Bill on initiatives shows arrogance
Getting those initiatives on the ballot required obtaining signatures from qualified voters all over the state. That was no small task.
One of the first bills introduced in this year’s legislative session, sponsored by Farm Bureau lobbyist Russ Hendricks and Nampa Sen. Curt McKenzie, is obviously aimed at fixing things so the drubbing lawmakers took last fall can’t be repeated. The new proposal would require 6 percent of the registered voters in at least 22 Idaho of Idaho’s 35 legislative districts to sign petitions to get an initiative on the ballot. That would make the task virtually impossible.
A similar amendment passed in 1997 by the Legislature that would have required the signatures of 6 percent of registered voters in 22 counties was ruled unconstitutional by a U.S. district court.
The message to Idaho voters is clear. Our lawmakers believe they know what is good for us and we don’t have any business interfering with their work. Absolutely unbelievable. So if the boys and girls at the Statehouse want to play hardball, here’s a message: the people who elected you showed through the initiative last fall that they have considerable power. As a member of that group, I promise to actively campaign in the next election against any legislator — Republican or Democrat — (particularly those from Canyon County) who votes for Sen. McKenzie’s proposal. And I urge anyone else who is tired of the “voters aren’t smart enough” attitude in state government to make the same pledge.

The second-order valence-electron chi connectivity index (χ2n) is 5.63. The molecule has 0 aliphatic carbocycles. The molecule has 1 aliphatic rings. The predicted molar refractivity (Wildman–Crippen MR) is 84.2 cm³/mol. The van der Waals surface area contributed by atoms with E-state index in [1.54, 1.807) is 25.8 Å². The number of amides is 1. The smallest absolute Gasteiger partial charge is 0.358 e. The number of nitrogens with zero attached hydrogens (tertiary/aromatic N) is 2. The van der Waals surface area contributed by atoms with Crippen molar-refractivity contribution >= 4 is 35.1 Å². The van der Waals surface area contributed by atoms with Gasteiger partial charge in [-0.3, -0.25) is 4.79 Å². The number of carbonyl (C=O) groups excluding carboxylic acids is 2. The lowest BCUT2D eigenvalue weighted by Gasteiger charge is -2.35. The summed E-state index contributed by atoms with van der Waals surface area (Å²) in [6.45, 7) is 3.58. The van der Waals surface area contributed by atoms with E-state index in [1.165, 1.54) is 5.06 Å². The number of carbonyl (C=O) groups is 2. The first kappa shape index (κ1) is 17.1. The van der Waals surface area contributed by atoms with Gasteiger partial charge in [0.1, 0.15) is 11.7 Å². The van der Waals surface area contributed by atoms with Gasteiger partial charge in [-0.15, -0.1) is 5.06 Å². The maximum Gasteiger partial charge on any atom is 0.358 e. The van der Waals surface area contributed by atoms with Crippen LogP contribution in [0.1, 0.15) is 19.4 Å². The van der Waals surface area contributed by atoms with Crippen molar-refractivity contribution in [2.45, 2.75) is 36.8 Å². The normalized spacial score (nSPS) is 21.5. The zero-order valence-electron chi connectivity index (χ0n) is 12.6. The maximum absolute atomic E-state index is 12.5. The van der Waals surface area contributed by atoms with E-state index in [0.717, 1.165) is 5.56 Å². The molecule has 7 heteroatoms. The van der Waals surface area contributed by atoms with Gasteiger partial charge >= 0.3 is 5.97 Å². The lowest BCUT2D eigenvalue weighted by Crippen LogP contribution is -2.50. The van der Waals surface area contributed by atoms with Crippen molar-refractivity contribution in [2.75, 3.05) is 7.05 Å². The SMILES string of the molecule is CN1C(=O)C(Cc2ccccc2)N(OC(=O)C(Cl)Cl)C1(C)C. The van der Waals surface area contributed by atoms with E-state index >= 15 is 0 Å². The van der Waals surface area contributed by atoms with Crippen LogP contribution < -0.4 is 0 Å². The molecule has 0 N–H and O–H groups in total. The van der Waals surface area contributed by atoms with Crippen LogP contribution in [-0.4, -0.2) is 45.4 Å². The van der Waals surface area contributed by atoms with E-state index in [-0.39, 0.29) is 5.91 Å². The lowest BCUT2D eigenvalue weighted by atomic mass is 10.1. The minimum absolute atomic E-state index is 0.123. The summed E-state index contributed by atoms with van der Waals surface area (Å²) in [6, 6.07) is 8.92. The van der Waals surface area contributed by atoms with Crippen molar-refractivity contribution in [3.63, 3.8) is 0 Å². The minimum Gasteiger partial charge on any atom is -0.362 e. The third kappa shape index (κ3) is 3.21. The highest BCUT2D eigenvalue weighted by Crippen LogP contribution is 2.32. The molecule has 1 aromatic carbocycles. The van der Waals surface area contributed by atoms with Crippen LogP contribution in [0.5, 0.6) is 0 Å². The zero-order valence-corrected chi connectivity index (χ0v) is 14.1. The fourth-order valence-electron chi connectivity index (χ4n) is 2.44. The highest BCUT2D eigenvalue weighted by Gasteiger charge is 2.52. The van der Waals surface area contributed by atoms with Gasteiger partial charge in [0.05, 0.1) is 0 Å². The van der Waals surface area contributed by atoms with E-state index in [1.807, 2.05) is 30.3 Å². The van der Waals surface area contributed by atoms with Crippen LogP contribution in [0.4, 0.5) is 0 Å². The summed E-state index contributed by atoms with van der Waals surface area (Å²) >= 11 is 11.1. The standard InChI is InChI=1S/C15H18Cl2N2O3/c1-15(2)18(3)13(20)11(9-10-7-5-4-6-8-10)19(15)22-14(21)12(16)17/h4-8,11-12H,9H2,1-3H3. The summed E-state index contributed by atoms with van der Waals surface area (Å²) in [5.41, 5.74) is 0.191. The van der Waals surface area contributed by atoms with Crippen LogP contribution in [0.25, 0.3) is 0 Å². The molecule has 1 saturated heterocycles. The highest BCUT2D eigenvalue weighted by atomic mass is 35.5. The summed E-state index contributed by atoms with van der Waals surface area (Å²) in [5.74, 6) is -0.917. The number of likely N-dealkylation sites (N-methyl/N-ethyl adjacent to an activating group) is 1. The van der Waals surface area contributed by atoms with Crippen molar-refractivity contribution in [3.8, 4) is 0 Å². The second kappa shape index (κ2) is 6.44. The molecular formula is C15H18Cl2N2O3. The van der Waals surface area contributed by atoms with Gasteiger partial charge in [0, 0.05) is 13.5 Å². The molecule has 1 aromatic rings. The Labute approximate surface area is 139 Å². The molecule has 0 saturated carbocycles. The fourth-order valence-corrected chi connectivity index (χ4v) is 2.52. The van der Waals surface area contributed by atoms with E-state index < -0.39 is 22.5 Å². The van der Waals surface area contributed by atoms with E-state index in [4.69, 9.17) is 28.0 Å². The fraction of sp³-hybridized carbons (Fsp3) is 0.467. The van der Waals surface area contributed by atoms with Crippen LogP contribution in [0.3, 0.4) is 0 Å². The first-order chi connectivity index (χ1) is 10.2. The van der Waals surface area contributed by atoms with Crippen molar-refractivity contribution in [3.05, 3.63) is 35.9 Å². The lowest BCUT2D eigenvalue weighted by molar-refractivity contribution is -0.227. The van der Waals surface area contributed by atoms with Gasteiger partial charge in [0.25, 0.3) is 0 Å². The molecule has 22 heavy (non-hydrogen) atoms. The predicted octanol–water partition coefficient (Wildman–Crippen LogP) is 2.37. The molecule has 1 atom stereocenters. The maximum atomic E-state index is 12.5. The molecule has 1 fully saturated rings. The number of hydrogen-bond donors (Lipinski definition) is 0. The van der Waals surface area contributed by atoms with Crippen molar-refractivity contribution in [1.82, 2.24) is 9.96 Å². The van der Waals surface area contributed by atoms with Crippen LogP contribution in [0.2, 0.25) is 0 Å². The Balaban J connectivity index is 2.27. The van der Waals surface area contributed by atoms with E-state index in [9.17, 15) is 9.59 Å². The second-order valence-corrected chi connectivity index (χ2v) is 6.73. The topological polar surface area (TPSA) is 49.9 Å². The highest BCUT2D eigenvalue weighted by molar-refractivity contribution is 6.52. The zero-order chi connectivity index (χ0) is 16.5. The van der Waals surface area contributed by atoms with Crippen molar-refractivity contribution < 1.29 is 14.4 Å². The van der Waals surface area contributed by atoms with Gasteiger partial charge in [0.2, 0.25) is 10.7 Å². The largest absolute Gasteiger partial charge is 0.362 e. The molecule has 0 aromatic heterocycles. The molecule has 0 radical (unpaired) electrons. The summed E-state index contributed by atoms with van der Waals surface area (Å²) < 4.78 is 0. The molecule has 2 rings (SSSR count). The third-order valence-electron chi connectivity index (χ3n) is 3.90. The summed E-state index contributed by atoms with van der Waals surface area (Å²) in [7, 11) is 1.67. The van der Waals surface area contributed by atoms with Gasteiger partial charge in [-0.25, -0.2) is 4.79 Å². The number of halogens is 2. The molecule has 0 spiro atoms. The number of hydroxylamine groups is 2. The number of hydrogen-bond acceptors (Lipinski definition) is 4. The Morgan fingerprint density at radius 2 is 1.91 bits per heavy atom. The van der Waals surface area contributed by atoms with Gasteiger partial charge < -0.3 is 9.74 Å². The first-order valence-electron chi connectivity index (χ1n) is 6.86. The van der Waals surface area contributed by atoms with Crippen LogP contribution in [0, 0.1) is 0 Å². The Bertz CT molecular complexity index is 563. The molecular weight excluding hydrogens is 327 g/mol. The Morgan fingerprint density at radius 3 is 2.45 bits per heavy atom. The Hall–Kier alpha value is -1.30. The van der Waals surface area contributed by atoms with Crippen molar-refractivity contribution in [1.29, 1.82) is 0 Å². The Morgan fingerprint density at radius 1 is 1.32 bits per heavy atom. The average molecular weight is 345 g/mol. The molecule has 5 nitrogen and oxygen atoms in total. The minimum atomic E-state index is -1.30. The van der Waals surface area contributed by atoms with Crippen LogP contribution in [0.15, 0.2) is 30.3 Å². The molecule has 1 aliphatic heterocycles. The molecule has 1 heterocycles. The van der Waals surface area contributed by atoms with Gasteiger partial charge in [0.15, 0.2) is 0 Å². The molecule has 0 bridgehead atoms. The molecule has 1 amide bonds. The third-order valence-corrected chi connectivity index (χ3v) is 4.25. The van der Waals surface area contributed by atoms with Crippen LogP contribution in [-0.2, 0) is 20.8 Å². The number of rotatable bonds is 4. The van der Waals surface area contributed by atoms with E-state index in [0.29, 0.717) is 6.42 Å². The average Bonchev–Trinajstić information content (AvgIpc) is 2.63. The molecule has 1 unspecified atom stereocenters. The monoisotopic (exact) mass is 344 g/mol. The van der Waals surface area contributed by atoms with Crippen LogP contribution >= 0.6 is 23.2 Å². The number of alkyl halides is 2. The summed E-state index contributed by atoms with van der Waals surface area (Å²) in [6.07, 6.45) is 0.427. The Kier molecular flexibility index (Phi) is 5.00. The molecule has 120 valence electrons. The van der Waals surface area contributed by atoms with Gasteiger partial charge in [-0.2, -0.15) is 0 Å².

Wayne Cornell, Caldwell
Mr. Cornell has a point. Along with Gerrymandering, this is another way to control votes and the voting proceedures set down by the State's Constitution. Does it sound familiar? It should. This is exactly what many states tried to do to suppress votes around this country. This man speaks up...I say here, here!
Education in this state has been on the chopping block ever since Governor Otter appointed Tom Luna as the education czar of this state. Tom Luna got his degree out of a Cracker Jack Box [internet] and hasn't spent one day teaching in a classroom in his life and he supposes he knows what is best for the educational system in this state. He can barely write a cogent paragraph himself. His grammer is attrocious and he can hardly spell his name and his math...his math? He thinks 5 + 5 = 11. He actually thinks teachers are in the business for the money and that by offering 'merit' pay, the teachers will shape up and teach better. What rot. Every one who knows a teacher knows h/she is not in it for the money. They are in it for the joy of influencing young minds...NOT MONEY.
Thank you Wayne for your post.